A Beast is Born
Everything that everyone has told you about Groupon is wrong. I know, because in writing this article, I must confess it was true for me, too.
Groupon, to all us aerial park professionals, has been predominantly one-dimensional. Its name immediately connotes “cheap,” and we often judge those who use it as “failing businesses.”
For some operators, using Groupon can feel as shameful as sneaking out of bed in the middle of the night to eat chocolate cake still left in the fridge…with your bare hands.
We’re all used to a singular tale of this notorious deal site as a “necessary evil.” But in reality, Groupon is no such demon.
In this article, we’ll focus primarily on debunking the “evil” part of the equation. In Part II, we’ll dive deeper into the question of Groupon’s “necessity” for zip lines and aerial adventure parks.
Groupon Myths Debunked
We’re used to thinking that Groupon customers are cheap. “The first association you make is negative,” says marketing veteran Mat Newton, founder of TourismTiger.
There’s a stereotype that Groupon guests expect far more than the average customer that pays full price. Many zip and aerial tour consultants will warn that these guests could have serious repercussions on your brand, since they’re known for leaving overwhelmingly negative reviews.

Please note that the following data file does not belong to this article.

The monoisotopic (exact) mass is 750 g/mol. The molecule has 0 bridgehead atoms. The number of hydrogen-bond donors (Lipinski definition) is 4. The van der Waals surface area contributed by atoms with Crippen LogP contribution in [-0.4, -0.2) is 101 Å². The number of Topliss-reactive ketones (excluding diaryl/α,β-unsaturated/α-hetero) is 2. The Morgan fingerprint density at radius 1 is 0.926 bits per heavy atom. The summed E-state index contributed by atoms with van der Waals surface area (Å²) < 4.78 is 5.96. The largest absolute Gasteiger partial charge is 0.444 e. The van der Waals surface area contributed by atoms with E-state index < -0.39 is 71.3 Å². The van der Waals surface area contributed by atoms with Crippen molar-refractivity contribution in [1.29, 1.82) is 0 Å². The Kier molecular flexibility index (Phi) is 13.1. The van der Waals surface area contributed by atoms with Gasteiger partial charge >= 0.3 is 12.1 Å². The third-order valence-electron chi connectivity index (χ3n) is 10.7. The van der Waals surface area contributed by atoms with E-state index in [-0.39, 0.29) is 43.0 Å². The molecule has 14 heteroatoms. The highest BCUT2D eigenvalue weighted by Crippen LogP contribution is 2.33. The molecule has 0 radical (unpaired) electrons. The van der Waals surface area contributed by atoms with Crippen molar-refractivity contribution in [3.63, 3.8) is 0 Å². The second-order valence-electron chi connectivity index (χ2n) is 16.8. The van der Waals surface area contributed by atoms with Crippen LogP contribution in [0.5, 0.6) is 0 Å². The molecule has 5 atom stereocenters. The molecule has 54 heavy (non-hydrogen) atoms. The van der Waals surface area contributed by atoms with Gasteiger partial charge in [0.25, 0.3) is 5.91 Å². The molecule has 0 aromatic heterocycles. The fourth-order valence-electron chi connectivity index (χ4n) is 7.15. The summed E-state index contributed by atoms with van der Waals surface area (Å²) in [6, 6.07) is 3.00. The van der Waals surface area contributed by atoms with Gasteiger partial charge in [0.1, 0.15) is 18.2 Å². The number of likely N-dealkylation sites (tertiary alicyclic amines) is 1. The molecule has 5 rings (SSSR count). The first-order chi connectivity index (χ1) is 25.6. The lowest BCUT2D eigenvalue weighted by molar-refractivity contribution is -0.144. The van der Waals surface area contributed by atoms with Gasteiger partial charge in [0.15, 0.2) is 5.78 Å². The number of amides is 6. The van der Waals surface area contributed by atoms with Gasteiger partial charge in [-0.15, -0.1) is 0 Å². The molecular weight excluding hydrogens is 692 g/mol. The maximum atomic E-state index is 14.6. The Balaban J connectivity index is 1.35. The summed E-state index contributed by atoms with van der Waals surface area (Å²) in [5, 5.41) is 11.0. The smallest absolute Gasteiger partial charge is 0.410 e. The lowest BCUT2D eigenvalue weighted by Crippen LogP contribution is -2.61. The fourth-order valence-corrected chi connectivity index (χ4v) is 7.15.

Why do we hold these beliefs? Chances are, it’s because you or someone you know has heard of a Groupon-related fiasco before. You’ve probably come across a TripAdvisor review that looks something like this:
But let’s step back for a second and rethink this logic. If someone buys a tour at a discount, wouldn’t we expect that they’d be more appreciative, or more easily pleased than the person that paid twice as much for the same experience? According to a study from the Journal of Consumer Psychology, “discounts increase purchase satisfaction” thanks to a powerful, little feeling called “fairness.”
But we’ve come to think of Groupon customers as different—they wouldn’t know fairness if it hit them over the head!
plenty of misleading data thanks to computers-we thrive on word of mouth